European Space Agency halts cooperation with Russia on moon missions | Science | In-depth reporting on science and technology | DW | 14.04.2022

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European Space Agency halts cooperation with Russia on moon missions

The European Space Agency's move marks the latest in the deterioration of space-based relations with Russia.


The European Space Agency has halted collaboration with Russia on a series of lunar missions

The European Space Agency (ESA) said Wednesday it won't collaborate with Russia on a series of lunar missions, marking the latest break in cooperation on space-related activities between the European Union and Russia since the start of the war in Ukraine.

ESA will "discontinue cooperative activities" with the Russian space agency Roscosmos on the Luna 25, 26 and 27 moon exploration missions, it said in a press release, citing Russian aggression against Ukraine and sanctions placed on Russia in its reasoning.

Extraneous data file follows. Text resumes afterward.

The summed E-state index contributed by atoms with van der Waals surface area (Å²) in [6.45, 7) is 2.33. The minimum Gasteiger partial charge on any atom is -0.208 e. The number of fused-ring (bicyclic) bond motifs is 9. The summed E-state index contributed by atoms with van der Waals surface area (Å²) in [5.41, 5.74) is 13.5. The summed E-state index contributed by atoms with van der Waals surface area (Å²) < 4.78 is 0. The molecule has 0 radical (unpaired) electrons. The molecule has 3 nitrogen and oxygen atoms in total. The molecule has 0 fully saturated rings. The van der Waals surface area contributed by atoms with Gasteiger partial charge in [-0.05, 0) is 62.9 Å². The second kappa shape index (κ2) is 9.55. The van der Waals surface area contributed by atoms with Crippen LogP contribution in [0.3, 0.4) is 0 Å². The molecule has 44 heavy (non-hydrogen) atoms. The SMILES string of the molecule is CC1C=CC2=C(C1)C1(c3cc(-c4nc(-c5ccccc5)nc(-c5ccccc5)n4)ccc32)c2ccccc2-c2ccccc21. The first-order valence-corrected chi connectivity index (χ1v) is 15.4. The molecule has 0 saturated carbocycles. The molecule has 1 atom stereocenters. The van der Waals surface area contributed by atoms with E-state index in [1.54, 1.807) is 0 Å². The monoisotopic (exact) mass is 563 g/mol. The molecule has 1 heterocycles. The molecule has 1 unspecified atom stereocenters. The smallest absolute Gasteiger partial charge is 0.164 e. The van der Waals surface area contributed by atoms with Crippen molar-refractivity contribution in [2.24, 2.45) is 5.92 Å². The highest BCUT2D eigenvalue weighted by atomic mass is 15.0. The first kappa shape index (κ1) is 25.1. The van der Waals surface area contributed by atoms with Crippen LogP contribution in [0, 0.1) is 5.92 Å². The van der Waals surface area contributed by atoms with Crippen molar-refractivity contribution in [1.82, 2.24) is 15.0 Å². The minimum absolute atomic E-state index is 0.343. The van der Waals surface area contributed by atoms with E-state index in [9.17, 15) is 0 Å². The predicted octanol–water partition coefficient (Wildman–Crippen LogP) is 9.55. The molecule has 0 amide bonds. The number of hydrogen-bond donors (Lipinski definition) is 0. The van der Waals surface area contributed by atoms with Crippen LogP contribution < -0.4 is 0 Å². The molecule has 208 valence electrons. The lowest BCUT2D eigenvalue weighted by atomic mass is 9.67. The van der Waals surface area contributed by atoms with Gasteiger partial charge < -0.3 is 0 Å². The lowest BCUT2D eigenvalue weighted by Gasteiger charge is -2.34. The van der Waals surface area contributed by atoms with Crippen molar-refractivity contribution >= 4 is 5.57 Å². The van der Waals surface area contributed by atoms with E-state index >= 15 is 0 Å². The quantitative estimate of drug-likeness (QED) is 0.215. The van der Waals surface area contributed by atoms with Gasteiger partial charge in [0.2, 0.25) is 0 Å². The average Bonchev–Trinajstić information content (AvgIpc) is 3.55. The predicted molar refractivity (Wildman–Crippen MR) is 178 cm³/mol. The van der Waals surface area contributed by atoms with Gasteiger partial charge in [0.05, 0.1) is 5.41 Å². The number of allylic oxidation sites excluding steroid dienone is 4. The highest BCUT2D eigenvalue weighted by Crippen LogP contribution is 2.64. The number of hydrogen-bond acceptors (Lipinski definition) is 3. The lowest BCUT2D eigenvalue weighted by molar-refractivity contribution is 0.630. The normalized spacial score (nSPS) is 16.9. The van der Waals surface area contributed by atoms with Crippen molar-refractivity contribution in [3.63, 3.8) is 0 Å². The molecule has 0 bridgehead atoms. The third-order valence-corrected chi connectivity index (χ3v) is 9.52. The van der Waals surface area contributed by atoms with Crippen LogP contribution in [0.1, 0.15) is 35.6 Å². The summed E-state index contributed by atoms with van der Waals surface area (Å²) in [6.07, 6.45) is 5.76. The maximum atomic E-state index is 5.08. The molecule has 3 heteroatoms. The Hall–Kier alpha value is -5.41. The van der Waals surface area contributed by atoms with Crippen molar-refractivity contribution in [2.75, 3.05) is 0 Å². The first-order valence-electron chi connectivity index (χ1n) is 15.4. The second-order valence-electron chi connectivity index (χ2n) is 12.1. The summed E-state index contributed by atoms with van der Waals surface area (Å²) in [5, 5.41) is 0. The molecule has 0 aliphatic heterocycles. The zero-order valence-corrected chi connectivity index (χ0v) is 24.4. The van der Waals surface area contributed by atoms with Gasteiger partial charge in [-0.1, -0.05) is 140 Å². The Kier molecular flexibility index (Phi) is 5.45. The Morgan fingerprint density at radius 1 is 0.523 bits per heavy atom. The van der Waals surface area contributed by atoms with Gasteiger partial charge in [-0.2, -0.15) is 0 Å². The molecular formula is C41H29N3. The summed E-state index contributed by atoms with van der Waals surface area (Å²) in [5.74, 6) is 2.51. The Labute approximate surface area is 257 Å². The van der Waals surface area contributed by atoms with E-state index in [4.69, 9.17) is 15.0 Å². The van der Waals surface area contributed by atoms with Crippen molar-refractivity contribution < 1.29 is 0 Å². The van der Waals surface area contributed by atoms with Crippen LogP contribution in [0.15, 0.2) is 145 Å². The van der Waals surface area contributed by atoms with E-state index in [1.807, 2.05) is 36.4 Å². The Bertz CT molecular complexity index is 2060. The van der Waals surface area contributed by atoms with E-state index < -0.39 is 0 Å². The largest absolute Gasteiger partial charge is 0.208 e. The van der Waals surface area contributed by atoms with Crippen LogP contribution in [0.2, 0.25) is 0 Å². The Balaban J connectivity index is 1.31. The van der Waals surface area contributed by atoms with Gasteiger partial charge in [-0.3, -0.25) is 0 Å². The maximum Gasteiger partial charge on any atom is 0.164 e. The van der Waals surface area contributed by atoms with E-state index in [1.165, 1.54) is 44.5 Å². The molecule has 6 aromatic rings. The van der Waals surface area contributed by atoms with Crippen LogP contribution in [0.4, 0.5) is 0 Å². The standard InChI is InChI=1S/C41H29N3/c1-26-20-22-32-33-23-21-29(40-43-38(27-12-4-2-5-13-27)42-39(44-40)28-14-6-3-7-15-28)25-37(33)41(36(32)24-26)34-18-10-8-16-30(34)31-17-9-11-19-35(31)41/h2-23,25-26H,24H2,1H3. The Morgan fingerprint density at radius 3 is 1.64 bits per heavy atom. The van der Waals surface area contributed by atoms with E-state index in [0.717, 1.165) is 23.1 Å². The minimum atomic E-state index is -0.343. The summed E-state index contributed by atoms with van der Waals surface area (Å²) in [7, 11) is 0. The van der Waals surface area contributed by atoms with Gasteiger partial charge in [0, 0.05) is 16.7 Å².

The country's invasion of its western neighbor has caused a "fundamental change of circumstances [making] it impossible for ESA to implement the planned lunar cooperation," ESA added.

ESA and Roscosmos were planning to launch the three missions starting later in 2022 with Luna 25. Luna 26 was scheduled to follow two years later and Luna 27 the following year.

The announcement comes almost a month after ESA said it was suspending collaboration with Russia on a planned joint mission to Mars.

Space is one of the only places in which Russian scientists are continuing to collaborate with other international researchers. Although that's winding down with the discontinuation of the lunar and Mars missions, activities aboard the International Space Station — which heavily benefits from collaboration with Roscosmos — are continuing as normal, ESA said.

Watch video 02:37

War, sanctions and the International Space Station

Russia's President Vladimir Putin said Tuesday in a press conference that Russia will send an unmanned spacecraft to the moon's surface via the Luna 25 mission later this year, according to Russia's state-owned news agency TASS. It is unclear whether the ESA's Wednesday announcement will impact those plans.

Russia launched its last mission to the moon, Luna 24, in 1976.

Edited by: Louisa Wright

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